Wednesday, October 10, 2012

Adventures in SSA-Land

Generic American Social Security Card

So today I experience the surreal world of the local Social Security Administration office, in Berkeley.

I know my Social Security card is somewhere in my room. i just don't know where. Since a replacement is free, it would be easier to get a replacement than to try and tear my bedroom apart!

Till now, I'd been used to the going to the office in downtown Richmond. However, when I checked online, it seemed to be sending me towards the Berkeley office as my only option.

I hopped on the AC Transit 25 bus, yet another first time event for me. It picks up across the street from my house, but it was soooooo slow compared to the ACTransit 18 route.

As I walked to the office I wondered exactly where it was. Turns out, I nearly walked past the front door. It reminded me more of the door to a morning deli/sandwich shop, than a SSA office.

Inside there was a self-serve kiosk where a person would select what they were in the office for today, and then it spits out a ticket with a number on it. Mine was D2. Then I saw the indicator on the TV screen…D98!!!

The waiting room is probably 20' x 30' in size, with three wows of chairs tied closely together. As people sat down, they tried to keep one empty seat between themselves, and their neighbor.

I'm sitting there, watching the only entertainment…George Takei on a large TV promoting the benefits of Social Security, and checking Twitter on my smartphone, when the guy that's sitting behind me arbitrarily blurts out, "Equalized Trigger!"

I have no idea what this meant, though it certainly got my attention.

About 10 minutes later my number is called. I'm thinking that wasn't too bad of a wait as I head towards the window.

As I try and hand the woman the form which I'd downloaded off the Internet, she stops me dead in my tracks to tell me she's only checking me in. I'll have my name called later!!

Mind you my form is completely filled out, and all I'm wanting is to get a replacement card!

Returning to my seat Mr. Equalized Trigger exclaims "Jesus is coming back!" I don't know if this was in reference to my overly long hair and beard, or what, so I don't say anything. Someone sitting behind him said, "Man, I want some of whatever they gave you!!" Others chuckle a little. Mr. E.T is oblivious to the humor at his expense.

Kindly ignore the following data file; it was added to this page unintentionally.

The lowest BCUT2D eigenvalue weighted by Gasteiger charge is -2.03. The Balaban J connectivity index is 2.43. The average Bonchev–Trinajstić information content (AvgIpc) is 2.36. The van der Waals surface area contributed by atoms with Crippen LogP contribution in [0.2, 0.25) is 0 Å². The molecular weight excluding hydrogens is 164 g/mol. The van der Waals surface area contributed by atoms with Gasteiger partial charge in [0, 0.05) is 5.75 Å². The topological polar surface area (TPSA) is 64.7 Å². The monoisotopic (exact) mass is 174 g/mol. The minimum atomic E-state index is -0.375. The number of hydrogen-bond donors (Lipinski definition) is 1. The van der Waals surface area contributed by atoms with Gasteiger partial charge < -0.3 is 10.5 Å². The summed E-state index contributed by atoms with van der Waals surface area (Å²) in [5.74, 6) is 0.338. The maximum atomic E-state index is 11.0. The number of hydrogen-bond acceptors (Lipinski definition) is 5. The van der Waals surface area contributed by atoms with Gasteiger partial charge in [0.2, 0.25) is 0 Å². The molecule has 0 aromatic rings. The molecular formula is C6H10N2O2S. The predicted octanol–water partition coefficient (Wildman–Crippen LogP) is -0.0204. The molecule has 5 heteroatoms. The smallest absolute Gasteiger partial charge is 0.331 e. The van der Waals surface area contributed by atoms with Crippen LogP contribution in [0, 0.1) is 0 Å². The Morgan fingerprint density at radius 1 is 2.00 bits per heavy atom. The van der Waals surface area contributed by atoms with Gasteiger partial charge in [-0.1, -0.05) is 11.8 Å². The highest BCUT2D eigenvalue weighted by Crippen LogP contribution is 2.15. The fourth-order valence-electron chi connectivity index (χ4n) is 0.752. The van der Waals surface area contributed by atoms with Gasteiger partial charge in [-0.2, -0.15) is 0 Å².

One by one, they are continued calling numbers. I had an incredible urge to yell, "You sunk my battleship" each time they called a new number. However, I refrain, figuring they wouldn't appreciate the humor. Over 20 minutes passed before I finally heard my name called.

I handed my form to the girl who called me. She informed me that she'd be asking me questions (actually called it an interview) and also mentioned the whole penalty of perjury thing. (But, she did it with a smile!).

After asking me about three basic questions, which were filled out on the form, she printed off a receipt, handing it to me. She then tossed my neatly filled out form into a shred bin!! At no time did she actually look at it.

And with that we were done. I made a hasty retreat from the building towards the bus stop.

* * *

We've all heard the comments about the government being so inefficient, especially the Social Security Administration and Medicare.

Without getting into a nasty political debate on the whole situation, I do have to ask just WHY couldn't the first person that called me to "check me in" ask me the three or four simple questions the second person did, thereby sending me on my way after a  short wait?

After all, both women were in the same position - first calling people to check them in, later calling names to deal with whatever brought them into the office that day.

I also have to wonder why, in this day and age of small desktop printers  and plastic card imprinters, couldn't they have got me a card on the spot, rather than having to wait ten days for a small piece of paper printed in Sacramento?

And on an even more basic level, why couldn't the self-serve kiosk have been my "check-in" point for services? Why didn't it take three points of contact to turn in a simple application for a replacement card?

Just one of the things with the government that makes you go "Hmmmmm."

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